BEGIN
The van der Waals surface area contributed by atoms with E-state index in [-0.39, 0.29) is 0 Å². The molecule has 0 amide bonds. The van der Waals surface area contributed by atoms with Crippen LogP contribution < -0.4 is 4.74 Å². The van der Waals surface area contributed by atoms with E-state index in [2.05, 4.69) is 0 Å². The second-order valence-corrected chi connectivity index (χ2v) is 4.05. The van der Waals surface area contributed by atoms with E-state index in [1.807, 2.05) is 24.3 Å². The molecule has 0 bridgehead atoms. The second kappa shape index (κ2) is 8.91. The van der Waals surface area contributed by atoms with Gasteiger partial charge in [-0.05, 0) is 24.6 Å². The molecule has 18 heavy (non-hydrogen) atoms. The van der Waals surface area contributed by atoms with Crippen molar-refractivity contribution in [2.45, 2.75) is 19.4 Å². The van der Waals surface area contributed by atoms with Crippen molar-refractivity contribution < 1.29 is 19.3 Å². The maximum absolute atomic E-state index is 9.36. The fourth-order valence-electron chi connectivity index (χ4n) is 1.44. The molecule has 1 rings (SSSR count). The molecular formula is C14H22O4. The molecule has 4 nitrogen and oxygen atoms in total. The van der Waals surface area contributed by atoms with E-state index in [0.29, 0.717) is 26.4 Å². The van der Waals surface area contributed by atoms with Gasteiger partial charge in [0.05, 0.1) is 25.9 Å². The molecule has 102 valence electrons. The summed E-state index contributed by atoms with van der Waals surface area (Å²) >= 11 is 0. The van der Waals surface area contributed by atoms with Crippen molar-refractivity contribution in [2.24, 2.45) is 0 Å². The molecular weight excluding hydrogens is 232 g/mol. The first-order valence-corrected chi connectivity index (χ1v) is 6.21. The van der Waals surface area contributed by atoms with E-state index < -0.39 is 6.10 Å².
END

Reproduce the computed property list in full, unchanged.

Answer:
The van der Waals surface area contributed by atoms with E-state index in [-0.39, 0.29) is 0 Å². The molecule has 0 amide bonds. The van der Waals surface area contributed by atoms with Crippen LogP contribution < -0.4 is 4.74 Å². The van der Waals surface area contributed by atoms with E-state index in [2.05, 4.69) is 0 Å². The second-order valence-corrected chi connectivity index (χ2v) is 4.05. The van der Waals surface area contributed by atoms with E-state index in [1.807, 2.05) is 24.3 Å². The molecule has 0 bridgehead atoms. The second kappa shape index (κ2) is 8.91. The van der Waals surface area contributed by atoms with Gasteiger partial charge in [-0.05, 0) is 24.6 Å². The molecule has 18 heavy (non-hydrogen) atoms. The van der Waals surface area contributed by atoms with Crippen molar-refractivity contribution in [2.45, 2.75) is 19.4 Å². The van der Waals surface area contributed by atoms with Crippen molar-refractivity contribution < 1.29 is 19.3 Å². The maximum absolute atomic E-state index is 9.36. The fourth-order valence-electron chi connectivity index (χ4n) is 1.44. The molecule has 1 rings (SSSR count). The molecular formula is C14H22O4. The molecule has 4 nitrogen and oxygen atoms in total. The van der Waals surface area contributed by atoms with E-state index in [0.29, 0.717) is 26.4 Å². The van der Waals surface area contributed by atoms with Gasteiger partial charge in [0.05, 0.1) is 25.9 Å². The molecule has 102 valence electrons. The summed E-state index contributed by atoms with van der Waals surface area (Å²) >= 11 is 0. The van der Waals surface area contributed by atoms with Crippen molar-refractivity contribution in [2.24, 2.45) is 0 Å². The molecular weight excluding hydrogens is 232 g/mol. The first-order valence-corrected chi connectivity index (χ1v) is 6.21. The van der Waals surface area contributed by atoms with E-state index < -0.39 is 6.10 Å².